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​Mum Slams WWE Toy That 'Encourages Violence Against NHS Workers'

​Mum Slams WWE Toy That 'Encourages Violence Against NHS Workers'

The WWE 'Wrekkin Slambulance Vehicle’ is being sold on the Smyths Toys website for £39.99

Jess Hardiman

Jess Hardiman

A mum has blasted a retailer for selling a WWE toy that she says carries 'a message of violence' towards NHS vehicles and workers.

Sabrina Fitzsimmons, 41, spotted Smyths Toys advertising the WWE 'Wrekkin Slambulance Vehicle' during an ad break on TV on 22 June.

She'd been sat with partner Chrissie, 56, who is an NHS healthcare assistant, when the advert came on.

It showed WWE star Drew McIntyre saying kids should 'tear the slambulance apart for the ultimate brawl', with a stretcher seen smashing through the vehicle's back doors.

Characters also kick through the ambulance's side panel and rip lights, windows and doors off before using the fixtures to attack others.

Kennedy News and Media

The Mattel product is listed on the Smyths Toys website for £39.99, and is suitable for children aged six and upwards.

The description lists 'breakaway' pieces that can be used to 'crush the hood to uncover the engine' and 'smash figures' through the roof.

Kennedy News and Media

Mum-of-three Fitzsimmons, from Bournemouth, Dorset, said: "This toy is massively inappropriate.

"I wouldn't purchase that for my child and I certainly wouldn't get behind advertising it, I just think you're crossing a line of ethics and morals.

"Toys are supposed to teach our children, not only be fun. When I saw it I just thought 'what a time to be advertising a toy like this to children'.

Kennedy News and Media

"These people in the health care sector saved our lives.

"To advocate for a toy that perpetuates the message of violence towards the vehicles and the people that help us, I just think 'what kind of message are you sending to children here?' How is that ok?"

"WWE has a huge following from littles ones right up to adults, including my 13-year-old son, I think it's just such the wrong message.

"I wasn't trying to be a 'Karen' but I just found it really offensive given the pressure I know the services have been under and the sacrifices that they've made. I could see that the advert really upset my partner.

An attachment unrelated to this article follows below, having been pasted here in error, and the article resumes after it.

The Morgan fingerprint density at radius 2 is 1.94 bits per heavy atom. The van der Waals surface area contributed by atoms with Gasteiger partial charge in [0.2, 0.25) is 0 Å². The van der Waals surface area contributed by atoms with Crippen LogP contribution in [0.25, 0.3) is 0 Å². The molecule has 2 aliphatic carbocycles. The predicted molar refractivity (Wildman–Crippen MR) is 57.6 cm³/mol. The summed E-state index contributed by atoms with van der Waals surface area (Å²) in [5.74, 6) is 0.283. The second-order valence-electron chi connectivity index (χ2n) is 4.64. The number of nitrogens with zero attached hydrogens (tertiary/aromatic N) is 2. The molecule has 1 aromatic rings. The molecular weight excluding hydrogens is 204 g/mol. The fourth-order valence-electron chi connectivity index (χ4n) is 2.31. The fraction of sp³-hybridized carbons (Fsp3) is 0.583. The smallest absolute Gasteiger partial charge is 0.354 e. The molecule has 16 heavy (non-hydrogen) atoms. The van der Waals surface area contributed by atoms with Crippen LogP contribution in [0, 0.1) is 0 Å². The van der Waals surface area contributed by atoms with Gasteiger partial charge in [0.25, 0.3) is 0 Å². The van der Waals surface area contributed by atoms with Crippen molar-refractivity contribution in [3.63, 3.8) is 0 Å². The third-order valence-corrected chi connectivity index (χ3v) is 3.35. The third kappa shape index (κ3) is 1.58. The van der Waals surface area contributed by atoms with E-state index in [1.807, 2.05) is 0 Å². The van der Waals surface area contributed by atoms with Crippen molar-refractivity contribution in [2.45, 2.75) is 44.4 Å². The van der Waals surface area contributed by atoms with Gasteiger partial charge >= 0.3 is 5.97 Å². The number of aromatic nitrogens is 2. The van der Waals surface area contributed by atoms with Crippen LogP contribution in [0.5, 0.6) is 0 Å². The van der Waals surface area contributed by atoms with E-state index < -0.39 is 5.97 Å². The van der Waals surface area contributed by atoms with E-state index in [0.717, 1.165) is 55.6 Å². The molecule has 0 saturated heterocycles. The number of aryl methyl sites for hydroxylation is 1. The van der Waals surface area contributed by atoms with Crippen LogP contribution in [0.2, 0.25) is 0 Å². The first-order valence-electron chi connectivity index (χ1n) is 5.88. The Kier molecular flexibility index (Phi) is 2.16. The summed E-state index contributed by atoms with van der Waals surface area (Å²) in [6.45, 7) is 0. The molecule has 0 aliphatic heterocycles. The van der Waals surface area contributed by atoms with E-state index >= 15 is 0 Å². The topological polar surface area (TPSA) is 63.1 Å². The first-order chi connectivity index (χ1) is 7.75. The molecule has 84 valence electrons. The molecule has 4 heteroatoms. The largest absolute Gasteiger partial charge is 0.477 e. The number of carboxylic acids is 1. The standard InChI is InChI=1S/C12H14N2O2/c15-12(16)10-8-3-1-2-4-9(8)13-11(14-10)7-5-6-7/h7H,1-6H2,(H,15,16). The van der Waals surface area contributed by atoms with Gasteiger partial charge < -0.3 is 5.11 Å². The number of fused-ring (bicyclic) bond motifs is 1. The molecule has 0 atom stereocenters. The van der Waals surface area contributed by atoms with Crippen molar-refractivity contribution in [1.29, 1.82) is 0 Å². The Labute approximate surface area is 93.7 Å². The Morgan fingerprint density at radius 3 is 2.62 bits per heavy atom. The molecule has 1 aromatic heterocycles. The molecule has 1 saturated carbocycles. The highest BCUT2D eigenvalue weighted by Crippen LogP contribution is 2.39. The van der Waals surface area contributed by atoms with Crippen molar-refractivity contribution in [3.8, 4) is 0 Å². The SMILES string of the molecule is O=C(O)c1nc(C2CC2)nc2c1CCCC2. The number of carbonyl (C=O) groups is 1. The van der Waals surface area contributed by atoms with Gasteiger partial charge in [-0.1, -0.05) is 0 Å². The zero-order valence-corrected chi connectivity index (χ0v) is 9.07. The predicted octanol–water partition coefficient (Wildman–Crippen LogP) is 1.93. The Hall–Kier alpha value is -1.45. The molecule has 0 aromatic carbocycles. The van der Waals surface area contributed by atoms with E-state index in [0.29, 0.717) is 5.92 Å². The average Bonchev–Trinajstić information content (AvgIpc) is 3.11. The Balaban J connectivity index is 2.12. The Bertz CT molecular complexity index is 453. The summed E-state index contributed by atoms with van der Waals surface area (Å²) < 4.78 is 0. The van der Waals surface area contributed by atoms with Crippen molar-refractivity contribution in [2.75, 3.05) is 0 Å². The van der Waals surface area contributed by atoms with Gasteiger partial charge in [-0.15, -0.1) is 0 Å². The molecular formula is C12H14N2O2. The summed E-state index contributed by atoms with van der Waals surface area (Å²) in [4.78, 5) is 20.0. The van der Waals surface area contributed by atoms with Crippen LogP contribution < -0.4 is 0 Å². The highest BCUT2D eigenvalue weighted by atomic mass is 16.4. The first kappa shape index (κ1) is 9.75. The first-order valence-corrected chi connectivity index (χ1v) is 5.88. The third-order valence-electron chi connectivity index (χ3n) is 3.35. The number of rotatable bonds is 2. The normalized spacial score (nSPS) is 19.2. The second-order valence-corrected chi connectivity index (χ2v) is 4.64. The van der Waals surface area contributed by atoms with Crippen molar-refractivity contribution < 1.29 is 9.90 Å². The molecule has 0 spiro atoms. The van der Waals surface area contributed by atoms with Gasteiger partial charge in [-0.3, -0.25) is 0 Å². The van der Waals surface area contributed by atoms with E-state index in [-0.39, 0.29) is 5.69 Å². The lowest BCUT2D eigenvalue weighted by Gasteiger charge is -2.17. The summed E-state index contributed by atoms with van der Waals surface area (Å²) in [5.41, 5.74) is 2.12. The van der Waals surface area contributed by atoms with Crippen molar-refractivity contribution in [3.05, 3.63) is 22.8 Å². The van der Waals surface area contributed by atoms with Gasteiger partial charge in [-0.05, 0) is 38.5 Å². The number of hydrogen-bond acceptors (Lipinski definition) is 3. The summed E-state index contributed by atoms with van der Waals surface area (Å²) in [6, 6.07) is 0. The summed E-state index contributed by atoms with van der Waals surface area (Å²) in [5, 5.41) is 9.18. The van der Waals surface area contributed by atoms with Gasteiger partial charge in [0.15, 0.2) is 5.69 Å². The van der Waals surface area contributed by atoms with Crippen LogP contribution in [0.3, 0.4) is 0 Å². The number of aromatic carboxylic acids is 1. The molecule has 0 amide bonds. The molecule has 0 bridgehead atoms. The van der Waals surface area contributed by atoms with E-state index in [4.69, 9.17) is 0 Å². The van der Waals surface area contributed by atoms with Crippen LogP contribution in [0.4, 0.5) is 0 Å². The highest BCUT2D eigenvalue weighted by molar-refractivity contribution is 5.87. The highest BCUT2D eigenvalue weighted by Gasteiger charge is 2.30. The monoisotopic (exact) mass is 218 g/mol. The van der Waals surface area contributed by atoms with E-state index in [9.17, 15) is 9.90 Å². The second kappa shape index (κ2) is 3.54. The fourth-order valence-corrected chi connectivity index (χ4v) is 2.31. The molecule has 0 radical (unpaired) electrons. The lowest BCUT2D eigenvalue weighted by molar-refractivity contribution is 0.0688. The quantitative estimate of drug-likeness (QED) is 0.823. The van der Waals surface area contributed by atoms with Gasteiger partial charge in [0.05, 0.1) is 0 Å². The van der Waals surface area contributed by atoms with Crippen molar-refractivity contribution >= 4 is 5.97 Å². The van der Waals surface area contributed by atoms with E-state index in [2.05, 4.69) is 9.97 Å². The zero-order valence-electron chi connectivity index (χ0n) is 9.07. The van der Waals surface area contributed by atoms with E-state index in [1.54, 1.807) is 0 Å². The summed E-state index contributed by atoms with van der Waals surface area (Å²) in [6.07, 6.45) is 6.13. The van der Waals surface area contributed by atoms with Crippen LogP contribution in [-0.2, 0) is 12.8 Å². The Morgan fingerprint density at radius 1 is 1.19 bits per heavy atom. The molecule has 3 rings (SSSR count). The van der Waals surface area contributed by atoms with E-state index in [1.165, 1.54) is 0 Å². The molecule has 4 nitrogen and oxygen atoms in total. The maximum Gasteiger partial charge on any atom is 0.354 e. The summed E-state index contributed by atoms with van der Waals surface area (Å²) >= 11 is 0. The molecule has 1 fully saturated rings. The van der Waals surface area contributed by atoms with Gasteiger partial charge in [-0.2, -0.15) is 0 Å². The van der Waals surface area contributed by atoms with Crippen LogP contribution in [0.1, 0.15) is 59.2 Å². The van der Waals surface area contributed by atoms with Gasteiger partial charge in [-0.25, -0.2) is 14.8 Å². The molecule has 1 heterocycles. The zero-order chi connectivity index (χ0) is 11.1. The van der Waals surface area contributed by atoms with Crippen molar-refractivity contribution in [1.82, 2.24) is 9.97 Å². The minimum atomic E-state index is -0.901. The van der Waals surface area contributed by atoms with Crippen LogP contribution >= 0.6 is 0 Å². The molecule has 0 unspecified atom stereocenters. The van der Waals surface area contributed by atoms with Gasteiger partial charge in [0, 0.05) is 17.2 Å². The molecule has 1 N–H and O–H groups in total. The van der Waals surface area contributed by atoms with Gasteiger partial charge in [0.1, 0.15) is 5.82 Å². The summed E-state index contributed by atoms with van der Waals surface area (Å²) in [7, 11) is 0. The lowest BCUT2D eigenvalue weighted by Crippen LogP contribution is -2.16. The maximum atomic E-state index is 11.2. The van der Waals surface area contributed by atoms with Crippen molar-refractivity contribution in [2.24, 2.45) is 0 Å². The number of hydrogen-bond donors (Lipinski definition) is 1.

Kennedy News and Media

"I work in retail and you use some degree of common sense. If that fell on my desk and I was told 'we're going to advertise this' I would be asking questions.

"Is this good at any time, not just after a pandemic, to advocate violence against emergency workers? It's never a good thing."

After seeing the advert, Fitzsimmons wrote a complaint email to Smyths Toys, and posted on social media.

However, she feels she was 'fobbed off' with identical apologies from the retailer, saying its staff had 'missed her point'.

In her Facebook post, Fitzsimmons asked 'what the logic is in advertising a toy which encourages the destruction of an ambulance', at a time 'when there are active campaigns to reduce violence towards essential workers'.

Kennedy News and Media

In a reply to Fitzsimmons, which was also 'exactly the same' as the email response, Smyths Toys said: "Hi there! Thanks for [sic] in touch.

"Apologies for any disappointment caused by this. I can see from our system that you have been in touch with an agent regarding this issue.

"Apologies again for any upset or disappointment caused. Best wishes!"

But Fitzsimmons wants to receive acknowledgement that she makes a 'valid point', and hear that Smyths Toys may reconsider selling the toy.

Kennedy News and Media

She continued: "Instead it was 'sorry it offended you', I think they completely missed the message.

"It won't just have offended me, it offended my partner who goes to work everyday to help other people in the emergency services.

"A lot of her friends work there, she's witnessed and been party to having violence against her and her friends and her colleagues like I myself have in retail.

"We're trying to curb that and get that message across that it's not acceptable and they're perpetuating a toy that is telling kids that it is at a very young and impressionable age.

"I think it's so wrong."

WWE stated that the toy is made by Mattel and sold by Smyths.

LADbible has contacted Smyths and Mattel for comment.

Featured Image Credit: Kennedy News and Media

Topics: Toys, UK News, News, WWE, NHS